Family Crimes is Skygreen Leopards’ first release since 2009, and the San Francisco outfit’s eighth album overall. Glenn Donaldson’s long-running project emerged in the early 2000s as the figurehead act of the Jewelled Antler Collective, an assortment of artists commingling in various mediums and releasing the results on homemade CDs. It was the so-called “freak-folk” era, though the material resembled indie pop more than anything. The city’s lauded, self-made garage rock milieu — which revolved around Castle Face Records and artists like Kelley Stoltz — came a little later, making the Jewelled Antler’s homespun operation look prophetic in hindsight. Still, it didn’t propel Skygreen Leopards toward mainstream success, though the group leapt to the reputable Jagjaguwar imprint for a consistent run of four albums. Since 2009’s Gorgeous Johnny, Donaldson’s output hasn’t slackened — it’s diversified. As FWY!, he creates minimal electronic music, while Reds, Pinks, & Purples is a noisier outgrowth of his Skygreen Leopards compositions. On Family Crimes, Skygreen Leopards’ first album for the Woodsist label, Donaldson and bandmate Donovan Quinn set their breathy coos to sparse folk-pop instrumentation for a breezy return to form.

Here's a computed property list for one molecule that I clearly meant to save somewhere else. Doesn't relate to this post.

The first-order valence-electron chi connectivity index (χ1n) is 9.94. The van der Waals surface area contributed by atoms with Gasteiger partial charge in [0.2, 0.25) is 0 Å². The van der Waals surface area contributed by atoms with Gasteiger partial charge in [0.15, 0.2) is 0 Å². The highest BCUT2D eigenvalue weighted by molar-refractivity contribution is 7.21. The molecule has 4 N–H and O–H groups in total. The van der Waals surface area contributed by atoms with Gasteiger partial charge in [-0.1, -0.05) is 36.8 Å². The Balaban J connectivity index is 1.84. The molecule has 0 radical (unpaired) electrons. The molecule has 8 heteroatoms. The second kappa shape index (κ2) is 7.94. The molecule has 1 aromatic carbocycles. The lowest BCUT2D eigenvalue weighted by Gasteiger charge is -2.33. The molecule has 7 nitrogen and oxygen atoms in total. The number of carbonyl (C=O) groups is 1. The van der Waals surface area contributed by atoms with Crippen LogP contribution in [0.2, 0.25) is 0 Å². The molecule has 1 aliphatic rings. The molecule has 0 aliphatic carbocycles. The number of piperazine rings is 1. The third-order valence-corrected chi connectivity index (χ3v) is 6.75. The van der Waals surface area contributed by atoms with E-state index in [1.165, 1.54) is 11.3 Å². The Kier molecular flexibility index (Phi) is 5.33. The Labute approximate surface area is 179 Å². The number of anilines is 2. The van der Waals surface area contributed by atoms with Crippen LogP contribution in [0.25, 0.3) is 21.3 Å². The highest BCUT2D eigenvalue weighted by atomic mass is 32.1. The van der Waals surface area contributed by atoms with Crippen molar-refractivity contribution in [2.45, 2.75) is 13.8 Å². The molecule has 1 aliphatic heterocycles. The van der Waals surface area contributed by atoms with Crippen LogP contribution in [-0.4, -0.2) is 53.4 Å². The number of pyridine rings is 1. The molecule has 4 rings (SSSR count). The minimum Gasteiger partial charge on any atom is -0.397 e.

The drums could be played with one hand, and they’re just enough. The effect validates the lore about Jonathan Richman’s excitement when his drummer broke an arm. An acoustic guitar strums lazily along and twinkling electric chords softly accent the changes. The restraint forces listeners to focus on the vocals, which deal out buoyant melodies through sighs and whispers. “Is It Love?” asks one song title. “It’s Not Love,” comes the response two tracks later. The lyrics elaborate: It’s just blood. Family Crimes is an album of saccharine romantic tropes tempered by severe images. Like earlier releases, it can sound redundant, but the group’s longevity and focus displays a refreshing singularity of purpose. (Woodsist)